This warm and enchanting take on Much Ado About Nothing takes us to a Downtonian world of turrets and panelling and the First World War is lurking – men in uniform and women working as nurses. The central love story between Shakespeare’s most reluctant loves – Beatrice (Lisa Dillon) and Benedick (Edward Bennett) – shines through cheerfully. Requiring a slightly trickier suspension of disbelief, given the early Twentieth Century setting, is the Hero (Rebecca Collingwood) and Claudio (Tunji Kasim) story. Why on earth would she take him back after he jilts her so cruelly at the altar?
Edward Bennett’s performance as Benedick is a masterclass in comic acting. He flirts with the audience, climbs a Christmas tree and tiptoes hilariously. And yet there’s a serious side to his character and Bennett ensures that we see all Benedick’s complexity as he finally acknowledges his love for Beatrice and recognises that Hero’s situation is no joke and that he must help. Collingwood’s Beatrice is elegantly sparky and eventually distressed and their scenes together are finely nuanced.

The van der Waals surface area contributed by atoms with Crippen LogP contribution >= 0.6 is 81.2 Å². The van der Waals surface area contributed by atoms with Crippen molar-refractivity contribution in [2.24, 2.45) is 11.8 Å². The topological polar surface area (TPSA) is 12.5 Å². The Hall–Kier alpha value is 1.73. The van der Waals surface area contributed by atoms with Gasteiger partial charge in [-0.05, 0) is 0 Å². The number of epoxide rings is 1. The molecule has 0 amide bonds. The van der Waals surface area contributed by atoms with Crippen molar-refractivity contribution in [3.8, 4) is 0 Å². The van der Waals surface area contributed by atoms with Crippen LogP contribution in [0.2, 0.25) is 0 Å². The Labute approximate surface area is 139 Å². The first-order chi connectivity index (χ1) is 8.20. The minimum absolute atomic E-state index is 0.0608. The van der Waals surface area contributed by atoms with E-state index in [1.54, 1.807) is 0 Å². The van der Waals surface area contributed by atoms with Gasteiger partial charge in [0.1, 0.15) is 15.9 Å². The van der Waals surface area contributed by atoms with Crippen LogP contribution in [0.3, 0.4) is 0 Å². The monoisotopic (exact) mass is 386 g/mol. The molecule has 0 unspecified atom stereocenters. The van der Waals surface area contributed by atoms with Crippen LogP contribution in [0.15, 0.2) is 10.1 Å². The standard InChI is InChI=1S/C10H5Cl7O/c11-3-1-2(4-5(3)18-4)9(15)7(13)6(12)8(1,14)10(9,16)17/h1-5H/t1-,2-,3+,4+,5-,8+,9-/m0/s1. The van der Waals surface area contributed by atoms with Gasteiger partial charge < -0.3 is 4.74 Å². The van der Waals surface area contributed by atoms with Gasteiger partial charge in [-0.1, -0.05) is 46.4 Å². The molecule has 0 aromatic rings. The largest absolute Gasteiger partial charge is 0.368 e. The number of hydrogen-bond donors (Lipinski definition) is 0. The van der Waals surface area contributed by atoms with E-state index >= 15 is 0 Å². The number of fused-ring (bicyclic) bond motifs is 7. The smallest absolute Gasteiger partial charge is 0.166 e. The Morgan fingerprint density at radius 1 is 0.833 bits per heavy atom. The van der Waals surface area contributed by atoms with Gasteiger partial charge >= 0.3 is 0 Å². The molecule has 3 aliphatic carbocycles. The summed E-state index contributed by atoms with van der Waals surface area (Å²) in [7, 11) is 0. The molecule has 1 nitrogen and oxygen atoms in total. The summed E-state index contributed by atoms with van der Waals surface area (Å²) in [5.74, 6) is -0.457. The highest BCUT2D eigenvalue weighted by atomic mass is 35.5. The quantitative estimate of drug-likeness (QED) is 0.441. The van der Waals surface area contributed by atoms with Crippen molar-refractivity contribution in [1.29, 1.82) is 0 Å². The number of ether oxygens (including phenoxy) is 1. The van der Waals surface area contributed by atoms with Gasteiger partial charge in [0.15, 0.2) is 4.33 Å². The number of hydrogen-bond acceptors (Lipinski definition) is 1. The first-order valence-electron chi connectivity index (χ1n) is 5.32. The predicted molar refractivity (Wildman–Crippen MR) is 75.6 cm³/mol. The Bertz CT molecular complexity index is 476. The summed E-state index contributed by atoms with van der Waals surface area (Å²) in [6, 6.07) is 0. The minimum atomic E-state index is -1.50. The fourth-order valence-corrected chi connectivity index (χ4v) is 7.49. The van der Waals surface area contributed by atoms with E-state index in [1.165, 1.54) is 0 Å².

From amongst an pretty strong cast I’d also pick out Steven Pacey whose Leonato is decent, reasonable – and very moving when he weeps. And Nick Haverson has enormous fun with Dogberry, master of the malapropism two centuries before the term was invented. Haverson shakes, gibbers and fulminates. The trial scene is squeezed so hard for humour that by the end of it we’re almost in a pantomime slosh scene. There’s a lot of laughter at Dogberry’s expense but we’re left at his final exit, aware that he is both pitiful and ill so we feel uncomfortable – the ambivalence is nicely managed.
Bob Broad and his eight-piece band, meanwhile provide splendidly atmospheric background music (by Nigel Hess) as well as occasional song and dance accompaniment. Simon Higlett’s set, inspired by Charlecote Park, near Stratford, takes us effortlessly between scenes and from cosy interiors to drafty exteriors with a sliding inner platform – effectively a moveable stage within a stage. A word of praise for the beautiful clothes too (costume supervisor: Karen Large). All the dresses are stunning – as colourful as a tube of wine gums and with pretty flowing skirts.
This enjoyable play is half of a double bill revived now in London having begun life in Stratford two years ago. The other half is Love’s Labours Lost (of which more next week) with the same cast. One of the links is the possibility that “Love’s Labours Won” could have been an alternative title for Much Ado.